# Floating point subtraction question

#1

Hi,

I’m a bit confused with some simple floating point arithmetic:

% ruby -e ‘puts “#{(1.2 - 1.0) == 0.2}”’
false

% ruby -e ‘puts “#{(1.5 - 1.0) == 0.5}”’
true

I’m sure there’s a perfectly logical reason for this, but i think i’ve
been staring at it for too long to see what it is.

Can anyone shed some light on this?

Nick

ps:
% ruby -v
ruby 1.8.3 (2005-06-23) [i486-linux]

#2

On Nov 27, 2005, at 3:41 PM, Nicholas R. wrote:

I’m a bit confused with some simple floating point arithmetic:

% ruby -e ‘puts “#{(1.2 - 1.0) == 0.2}”’
false

% ruby -e ‘puts “#{(1.5 - 1.0) == 0.5}”’
true

Slim:~ gavinkistner\$ irb
irb(main):001:0> 1.2-1.0
=> 0.2
irb(main):002:0> (1.2-1.0)==0.2
=> false
irb(main):003:0> “%.31f” % [1.2-1.0]
=> “0.1999999999999999555910790149937”
irb(main):004:0> “%.31f” % [0.2]
=> “0.2000000000000000111022302462516”
irb(main):005:0> “%.31f” % [1.2]
=> “1.1999999999999999555910790149937”

Because many digits cannot be precisely represented as powers of 2.

For more info, try a plethora of online resources on floating point
math, such as:
http://en.wikipedia.org/wiki/Floating_point#Problems_with_floating-point

#3

On Nov 27, 2005, at 5:41 PM, Nicholas R. wrote:

I’m a bit confused with some simple floating point arithmetic:

% ruby -e ‘puts “#{(1.2 - 1.0) == 0.2}”’
false

% ruby -e ‘puts “#{(1.5 - 1.0) == 0.5}”’
true

I’m sure there’s a perfectly logical reason for this, but i think i’ve
been staring at it for too long to see what it is.

The short answer is that decimal floating point literals can not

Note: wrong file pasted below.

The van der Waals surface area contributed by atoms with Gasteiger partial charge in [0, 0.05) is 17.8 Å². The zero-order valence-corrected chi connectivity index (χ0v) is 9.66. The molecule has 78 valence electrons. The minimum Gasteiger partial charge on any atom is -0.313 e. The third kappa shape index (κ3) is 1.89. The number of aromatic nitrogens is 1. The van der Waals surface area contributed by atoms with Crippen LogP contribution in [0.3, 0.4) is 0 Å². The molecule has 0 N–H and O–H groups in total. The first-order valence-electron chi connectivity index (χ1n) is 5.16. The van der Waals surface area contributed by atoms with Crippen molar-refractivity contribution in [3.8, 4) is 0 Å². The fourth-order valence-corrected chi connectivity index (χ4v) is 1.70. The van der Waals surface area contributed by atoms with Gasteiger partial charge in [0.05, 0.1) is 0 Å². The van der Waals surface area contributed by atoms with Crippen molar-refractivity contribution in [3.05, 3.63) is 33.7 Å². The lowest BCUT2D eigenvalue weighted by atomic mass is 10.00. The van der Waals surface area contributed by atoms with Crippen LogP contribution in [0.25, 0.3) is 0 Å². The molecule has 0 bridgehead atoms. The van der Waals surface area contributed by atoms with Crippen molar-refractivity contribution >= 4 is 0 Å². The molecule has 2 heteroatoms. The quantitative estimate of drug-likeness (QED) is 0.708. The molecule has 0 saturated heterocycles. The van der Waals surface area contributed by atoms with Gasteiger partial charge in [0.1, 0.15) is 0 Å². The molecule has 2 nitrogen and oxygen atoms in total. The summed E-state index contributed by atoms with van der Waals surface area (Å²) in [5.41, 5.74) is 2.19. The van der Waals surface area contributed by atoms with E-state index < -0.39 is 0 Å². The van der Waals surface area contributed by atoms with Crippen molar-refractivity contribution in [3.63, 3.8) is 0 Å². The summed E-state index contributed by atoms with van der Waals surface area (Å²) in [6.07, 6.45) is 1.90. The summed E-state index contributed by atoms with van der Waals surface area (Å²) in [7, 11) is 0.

accurately represent the binary floating point values so you get
all sorts of rounding errors. Take a look at
http://babbage.cs.qc.edu/courses/cs341/IEEE-754.html

In general it is a mistake to use == to compare floating point values
because
of this mismatch. An alternate approach is to ask if the difference
between two values is less than some small delta:

use abs(a - b) < delta
for some suitable (small, near zero) value of delta

For all the gory details read “What Every Computer Scientist Should
http://docs.sun.com/source/806-3568/ncg_goldberg.html

#4

John W. Kennedy wrote:

ruby 1.8.3 (2005-06-23) [i486-linux]

where epsilon is some really small number that serves for your purposes
as “practically equal”.

(IBM mainframes have hardware to handle decimal fractions directly, and
a very few languages – COBOL, RPG, PL/I, and Ada '95 come to mind –
have the extra features to make use of it. Some other languages, Java,
for example, include libraries to help you do the “calculate in cents”
trick. Ruby, however, does not at present include either facility.)

BASIC on the 8-bit Atari used binary-coded decimal.

#5

Nicholas R. wrote:

I’m sure there’s a perfectly logical reason for this, but i think i’ve
been staring at it for too long to see what it is.

Can anyone shed some light on this?

Nick

ps:
% ruby -v
ruby 1.8.3 (2005-06-23) [i486-linux]

This has nothing to do with Ruby, itself, but is a basic characteristic
of nearly all languages and nearly all computers.

Remember how you can’t make 1/3 a decimal fraction, because it’s
0.3333333333333 – carried out to infinity, so that if you add 1/3 + 1/3

• 1/3, you get 0.9999999 – carried out to infinity, instead of 1.0?
Well, computers (almost always) use binary fractions, and you can’t make
1/10 a binary fraction, because it comes out as 0.000110011001100110011
– carried out to infinity, and so you get the same kind of problem.

If you are doing science or engineering, it doesn’t matter, because
things in the real world don’t come out as neat decimal fractions,
anyway. But you do want to avoid checking for equality. Instead of

``````x==y
``````

look for

``````abs(x-y)<epsilon
``````

where epsilon is some really small number that serves for your purposes
as “practically equal”.

If, on the other hand, you are working with money, don’t use fractions.
Calculate in cents (or centimes, or new pence, or whatever), and only
divide by 100 (or whatever) at the last moment, when you’re printing